If you've ever worked for a startup you already know some companies operate like cults. The gleaming, amenity-laden offices can quickly become snack-packed handcuffs locking employees to their jobs. Who needs a personal life when you have employment, right? Having dabbled in a couple different versions of this world, The New York Times Magazine excerpt from Dave Eggers' new novel, The Circle, hit really close to home. It's a funny, wry, and cutting take on the need for some employers to embed themselves in every aspect of an employee's life.
The section the Times printed, called "We Like You So Much and Want to Know You Better" is a droll parody of the idea that no matter how much you give your job in the tech world, there's always something more you could be doing – sharing through your personal social media, participating in team building exercises off the clock, or, in the case of a character named Mae, improving your "Participation Rank." Here's a bit from that excerpt where Mae gets verbally spanked for not being a good enough employee her first couple weeks on the job from Dan, her team leader.
“O.K., let’s focus on Friday at 5:30. We had a gathering in the Old West, where your friend Annie works. It was semi-mandatory, it was very fun, but you weren’t there. You were off-campus, which really confuses me. It’s as if you were fleeing.”
Mae’s mind raced. Why hadn’t she gone? Where was she? How had she missed a semi-mandatory event? The notice must have been buried deep in her social feed.
“God, I’m sorry,” she said, remembering now. “My dad had a seizure — he has MS, so it happens sometimes. It ended up being minor, but I didn’t know that until I got home.”
Dan looked at his glass desk and, with a tissue, tried to remove a smudge. Satisfied, he looked up.
“That’s very understandable. To spend time with your parents, believe me, I think that is very, very cool. I just want to emphasize the community aspect of this job. We see this workplace as a community, and every person who works here is part of that community. To that end, I wonder if you’d be willing to stay a few extra minutes, to talk to Josiah and Denise. I think you remember them from your orientation? They’d love to just extend the conversation we’re having and go a bit deeper. Does that sound good?”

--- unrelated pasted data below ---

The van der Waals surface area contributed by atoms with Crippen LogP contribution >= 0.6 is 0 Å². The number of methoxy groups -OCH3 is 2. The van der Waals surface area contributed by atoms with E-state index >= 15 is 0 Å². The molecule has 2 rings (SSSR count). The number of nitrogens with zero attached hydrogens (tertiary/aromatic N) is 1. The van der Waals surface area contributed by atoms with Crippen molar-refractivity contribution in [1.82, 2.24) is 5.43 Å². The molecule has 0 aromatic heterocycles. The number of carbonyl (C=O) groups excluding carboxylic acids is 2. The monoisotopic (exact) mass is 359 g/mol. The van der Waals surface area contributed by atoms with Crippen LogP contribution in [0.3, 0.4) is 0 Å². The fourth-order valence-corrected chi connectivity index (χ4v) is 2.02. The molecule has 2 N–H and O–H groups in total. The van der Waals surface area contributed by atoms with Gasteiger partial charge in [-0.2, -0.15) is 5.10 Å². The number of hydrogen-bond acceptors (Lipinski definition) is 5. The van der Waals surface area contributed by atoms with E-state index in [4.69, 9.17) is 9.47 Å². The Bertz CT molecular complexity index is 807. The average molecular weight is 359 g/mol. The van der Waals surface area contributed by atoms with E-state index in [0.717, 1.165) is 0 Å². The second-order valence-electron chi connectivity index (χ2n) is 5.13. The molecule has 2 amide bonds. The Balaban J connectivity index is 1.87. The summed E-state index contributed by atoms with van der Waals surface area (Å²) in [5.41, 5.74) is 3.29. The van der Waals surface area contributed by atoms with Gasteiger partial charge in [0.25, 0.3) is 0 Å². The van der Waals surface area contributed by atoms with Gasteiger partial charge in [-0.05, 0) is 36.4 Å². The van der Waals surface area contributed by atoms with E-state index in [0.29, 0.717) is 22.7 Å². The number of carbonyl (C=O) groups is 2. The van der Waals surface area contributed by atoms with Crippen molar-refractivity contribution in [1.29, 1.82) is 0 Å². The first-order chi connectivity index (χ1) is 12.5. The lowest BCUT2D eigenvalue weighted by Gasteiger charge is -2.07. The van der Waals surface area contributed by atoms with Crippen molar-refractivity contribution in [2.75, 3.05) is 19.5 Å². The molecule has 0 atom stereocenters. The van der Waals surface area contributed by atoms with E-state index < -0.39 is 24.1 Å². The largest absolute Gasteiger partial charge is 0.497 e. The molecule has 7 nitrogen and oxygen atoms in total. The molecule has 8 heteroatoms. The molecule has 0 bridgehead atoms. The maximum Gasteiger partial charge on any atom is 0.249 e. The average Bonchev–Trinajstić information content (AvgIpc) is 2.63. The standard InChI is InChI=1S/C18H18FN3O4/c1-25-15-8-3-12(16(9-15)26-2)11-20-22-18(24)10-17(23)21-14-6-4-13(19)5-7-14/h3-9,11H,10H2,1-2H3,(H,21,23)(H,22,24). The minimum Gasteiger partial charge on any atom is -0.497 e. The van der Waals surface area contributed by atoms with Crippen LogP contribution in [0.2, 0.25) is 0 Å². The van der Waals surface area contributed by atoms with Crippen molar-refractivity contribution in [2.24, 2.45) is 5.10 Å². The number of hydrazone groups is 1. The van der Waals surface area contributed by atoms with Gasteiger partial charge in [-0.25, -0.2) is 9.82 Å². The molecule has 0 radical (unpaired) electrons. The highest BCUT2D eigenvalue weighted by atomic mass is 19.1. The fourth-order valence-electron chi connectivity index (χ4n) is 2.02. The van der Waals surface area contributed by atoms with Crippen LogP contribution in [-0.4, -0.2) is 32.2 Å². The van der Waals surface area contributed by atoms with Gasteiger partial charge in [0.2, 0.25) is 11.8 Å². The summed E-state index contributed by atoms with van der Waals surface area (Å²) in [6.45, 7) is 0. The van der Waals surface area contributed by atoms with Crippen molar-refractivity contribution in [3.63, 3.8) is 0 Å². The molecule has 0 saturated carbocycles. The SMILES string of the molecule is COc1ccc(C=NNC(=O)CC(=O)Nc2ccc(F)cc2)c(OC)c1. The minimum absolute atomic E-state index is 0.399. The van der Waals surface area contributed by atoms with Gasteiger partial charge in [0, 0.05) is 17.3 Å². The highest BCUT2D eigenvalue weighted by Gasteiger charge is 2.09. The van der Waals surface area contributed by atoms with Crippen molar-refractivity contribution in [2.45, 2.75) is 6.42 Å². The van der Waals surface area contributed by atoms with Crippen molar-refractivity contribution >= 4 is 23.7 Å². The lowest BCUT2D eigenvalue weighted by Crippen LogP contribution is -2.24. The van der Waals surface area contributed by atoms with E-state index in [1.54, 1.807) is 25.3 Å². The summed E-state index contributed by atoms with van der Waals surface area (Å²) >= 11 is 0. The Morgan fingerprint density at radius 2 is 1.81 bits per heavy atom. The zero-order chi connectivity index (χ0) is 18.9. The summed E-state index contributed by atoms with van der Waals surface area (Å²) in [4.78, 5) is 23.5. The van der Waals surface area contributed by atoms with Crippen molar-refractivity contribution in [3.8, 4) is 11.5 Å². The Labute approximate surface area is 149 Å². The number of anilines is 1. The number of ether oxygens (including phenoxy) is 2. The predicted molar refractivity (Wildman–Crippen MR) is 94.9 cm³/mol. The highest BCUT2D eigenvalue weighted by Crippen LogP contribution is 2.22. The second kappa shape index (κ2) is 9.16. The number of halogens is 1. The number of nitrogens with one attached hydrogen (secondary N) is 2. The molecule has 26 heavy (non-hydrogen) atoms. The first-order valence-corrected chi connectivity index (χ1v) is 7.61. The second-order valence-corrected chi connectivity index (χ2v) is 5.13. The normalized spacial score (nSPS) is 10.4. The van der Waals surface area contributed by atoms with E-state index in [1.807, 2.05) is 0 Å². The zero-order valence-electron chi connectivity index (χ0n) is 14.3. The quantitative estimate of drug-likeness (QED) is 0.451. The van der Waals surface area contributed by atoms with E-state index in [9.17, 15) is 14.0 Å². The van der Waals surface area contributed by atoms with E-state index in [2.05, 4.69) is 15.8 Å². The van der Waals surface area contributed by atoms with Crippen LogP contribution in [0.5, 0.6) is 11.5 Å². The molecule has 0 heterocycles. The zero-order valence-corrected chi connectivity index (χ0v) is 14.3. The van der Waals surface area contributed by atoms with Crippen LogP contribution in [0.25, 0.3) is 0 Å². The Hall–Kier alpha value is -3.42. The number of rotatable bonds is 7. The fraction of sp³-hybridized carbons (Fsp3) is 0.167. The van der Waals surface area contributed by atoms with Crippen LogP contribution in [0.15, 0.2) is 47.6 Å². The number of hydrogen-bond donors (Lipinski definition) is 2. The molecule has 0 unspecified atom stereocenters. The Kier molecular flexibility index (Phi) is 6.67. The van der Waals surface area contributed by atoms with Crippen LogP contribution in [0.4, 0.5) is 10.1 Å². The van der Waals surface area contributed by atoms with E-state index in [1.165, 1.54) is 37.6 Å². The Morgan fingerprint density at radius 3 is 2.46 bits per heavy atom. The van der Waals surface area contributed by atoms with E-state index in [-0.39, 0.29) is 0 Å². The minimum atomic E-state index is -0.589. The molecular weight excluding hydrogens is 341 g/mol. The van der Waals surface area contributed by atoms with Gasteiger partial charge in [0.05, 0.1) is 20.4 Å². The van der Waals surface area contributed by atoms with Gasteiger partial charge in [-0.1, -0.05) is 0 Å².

The Times piece is worth reading not only to get a sense of the tone and themes in the novel, but also because of animated illustrations by Christoph Niemann. His black and white people are looped into mazes and matrixes that move as you move down the page.
The sprawling campus depicted in The Circle, which comes out Oct. 8, is already getting journalists guessing about which tech giant the fictional company is based upon. But Eggers is attempting to cut those rumors to the quick with a mini-Q&A on the McSweeney's site.Q: Is this book about Google or Facebook or any particular company?
No, no. The book takes place after a company called the Circle has subsumed all the big tech companies around today. The Circle has streamlined search and social media into one system and that’s enabled it to grow very quickly in size and power.
Regardless of where the ideas came from, The Circle seems like it's based on ideas ripe for social critique. One of my favorite office culture parodies is Joshua Ferris' Then We Came to the End, a biting look at groupthink in a Chicago ad agency (that could really be any office setting anywhere). So far, The Circle seems to take a similar tongue-in-cheek approach to the new culty workday culture. Leave it to the satirists to remind everyone about the importance of a life-work balance – and, of course, a strong Participation Rank score in the real world.
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